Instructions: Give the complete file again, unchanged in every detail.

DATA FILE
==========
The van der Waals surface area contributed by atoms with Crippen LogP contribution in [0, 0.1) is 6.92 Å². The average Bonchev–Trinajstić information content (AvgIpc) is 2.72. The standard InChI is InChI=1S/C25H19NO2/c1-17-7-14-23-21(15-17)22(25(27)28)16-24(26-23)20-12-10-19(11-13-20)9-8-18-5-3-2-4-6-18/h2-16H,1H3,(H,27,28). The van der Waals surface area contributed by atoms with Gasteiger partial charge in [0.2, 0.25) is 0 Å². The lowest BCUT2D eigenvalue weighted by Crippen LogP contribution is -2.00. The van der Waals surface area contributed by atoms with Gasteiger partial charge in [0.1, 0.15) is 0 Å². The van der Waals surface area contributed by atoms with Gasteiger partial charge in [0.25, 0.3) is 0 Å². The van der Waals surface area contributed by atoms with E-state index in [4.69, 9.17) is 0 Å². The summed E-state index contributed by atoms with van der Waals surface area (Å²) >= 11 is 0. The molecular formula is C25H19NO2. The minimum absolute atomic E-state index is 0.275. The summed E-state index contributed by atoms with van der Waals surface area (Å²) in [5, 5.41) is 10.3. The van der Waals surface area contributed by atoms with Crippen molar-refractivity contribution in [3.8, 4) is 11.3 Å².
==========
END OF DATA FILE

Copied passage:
The van der Waals surface area contributed by atoms with Crippen LogP contribution in [0, 0.1) is 6.92 Å². The average Bonchev–Trinajstić information content (AvgIpc) is 2.72. The standard InChI is InChI=1S/C25H19NO2/c1-17-7-14-23-21(15-17)22(25(27)28)16-24(26-23)20-12-10-19(11-13-20)9-8-18-5-3-2-4-6-18/h2-16H,1H3,(H,27,28). The van der Waals surface area contributed by atoms with Gasteiger partial charge in [0.2, 0.25) is 0 Å². The lowest BCUT2D eigenvalue weighted by Crippen LogP contribution is -2.00. The van der Waals surface area contributed by atoms with Gasteiger partial charge in [0.1, 0.15) is 0 Å². The van der Waals surface area contributed by atoms with Gasteiger partial charge in [0.25, 0.3) is 0 Å². The van der Waals surface area contributed by atoms with E-state index in [4.69, 9.17) is 0 Å². The summed E-state index contributed by atoms with van der Waals surface area (Å²) >= 11 is 0. The molecular formula is C25H19NO2. The minimum absolute atomic E-state index is 0.275. The summed E-state index contributed by atoms with van der Waals surface area (Å²) in [5, 5.41) is 10.3. The van der Waals surface area contributed by atoms with Crippen molar-refractivity contribution in [3.8, 4) is 11.3 Å².